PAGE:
Saturday, 7 April 2018

What makes a library great? by Dawn Finch

Sarah McIntyre's wonderful library campaign poster

As a library campaigner I have often used this blog to talk about libraries and how important they are to our communities and to society as a whole. Be patient, because this is another one. I’ve shared many stories with you, and the writing community has been endlessly supportive. You’ve marched alongside librarians, written about libraries and you’ve worked hard to slow the demise of our library service.

When we talk about libraries we often drift into talking about the libraries we remember as a child. We talk in rosy and nostalgic terms about how important those libraries were, and how they shaped us. One thing we often find hard to quantify is what exactly it was that made that library great. I can tell you – it was the people who worked there. Without them it would just have been a room with books in. They were the ones filling the shelves with the books that they knew their communities wanted, and needed. They were the ones who kept the place warm, and tidy, and welcoming. They were the ones with the information at their fingertips, and the ones who knew how to find the answers to everything. They knew what you needed even when you weren’t sure yourself. The library was never just a building at the end of the high street filled with books – it was a library because of the professionals who worked there.

This is why I ask you now to think back and remember all of those library workers who made your library so special. These are the workers who have never been under more pressure, and whose jobs have never been at greater risk. If any other sector was haemorrhaging staff at the rate we are losing library workers there would be public outcry. In the struggle to save libraries we have perhaps lost sight of the fact that it was never just the buildings, the books, or chairs, or photocopiers, or computers that made libraries great – it was the people who held it all together; the library workers. The librarians and library assistants who kept everything going and served the unique needs of their communities in the face of job losses and salary cuts and enormous pressure. They kept going.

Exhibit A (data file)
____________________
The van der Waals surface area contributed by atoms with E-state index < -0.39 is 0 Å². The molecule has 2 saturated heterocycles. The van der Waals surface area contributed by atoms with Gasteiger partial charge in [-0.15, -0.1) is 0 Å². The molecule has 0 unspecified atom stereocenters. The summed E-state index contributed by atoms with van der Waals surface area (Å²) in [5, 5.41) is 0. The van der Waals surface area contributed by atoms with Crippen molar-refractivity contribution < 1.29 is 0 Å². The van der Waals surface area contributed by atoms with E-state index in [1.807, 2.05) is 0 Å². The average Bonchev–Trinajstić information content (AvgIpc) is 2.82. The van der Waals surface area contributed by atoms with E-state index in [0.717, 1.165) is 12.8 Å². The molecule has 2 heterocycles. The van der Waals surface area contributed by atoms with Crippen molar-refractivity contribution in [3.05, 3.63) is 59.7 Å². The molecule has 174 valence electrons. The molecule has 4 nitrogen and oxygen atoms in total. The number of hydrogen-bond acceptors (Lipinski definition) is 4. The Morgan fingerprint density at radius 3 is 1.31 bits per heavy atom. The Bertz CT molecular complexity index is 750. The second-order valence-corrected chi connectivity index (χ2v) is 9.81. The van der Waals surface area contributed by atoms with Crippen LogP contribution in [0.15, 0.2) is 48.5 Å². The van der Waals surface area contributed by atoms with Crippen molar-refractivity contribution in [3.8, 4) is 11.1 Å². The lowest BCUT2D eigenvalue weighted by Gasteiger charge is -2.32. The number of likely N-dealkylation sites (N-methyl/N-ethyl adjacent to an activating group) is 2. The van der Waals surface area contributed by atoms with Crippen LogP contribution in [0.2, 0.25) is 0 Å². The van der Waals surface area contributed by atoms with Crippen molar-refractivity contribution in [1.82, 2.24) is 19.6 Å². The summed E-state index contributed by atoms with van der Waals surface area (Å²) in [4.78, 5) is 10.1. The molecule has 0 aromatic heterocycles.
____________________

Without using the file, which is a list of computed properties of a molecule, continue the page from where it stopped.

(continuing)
So I ask you all a favour – please talk about the library workers who made your library so important because if we don’t all talk about what they did then it is easy to dismiss just how vital they are. These are the people who are trusted, reliable, knowledgeable and accountable. Tell the world how much they matter. Tell them about the librarian who laid her hand over the shaking hand of a woman in trouble and slipped her a leaflet to get help, and took time to keep an eye on her over months, and years. Tell them about the librarian who allowed a teenager to take extra books so that he could pass his exams, and saved a seat near the radiator so he could study away from his chaotic home. Tell them about the mobile librarian who kept lonely customers chatting knowing that they wouldn’t talk to another human being until the library returned the following week. Tell them about the library worker who dropped by on that elderly man who hadn’t made it into the library that week. Tell them about the library worker who found you out of print books so you could finish your open learning degree while you were still working and couldn’t afford even the reservation cost of the books you needed. Tell them about the library workers who turn a blind eye when that guy nods off behind a newspaper again because they know he doesn’t want to go home and sit alone since his wife passed away. Tell them about the school librarian who lets the lonely and the bullied come and hang out in the library every day so they feel happy coming into school and can get through each day. Tell them about the library worker who found you books for your travels, and for your new home, and for your upcoming marriage, and for your divorce, and for your legal struggles, and for your mental health issues, and for your medical problems. the one who found you books and information for the good times, and the crushingly bad ones, and all without judgement and always protecting your privacy and respecting your needs.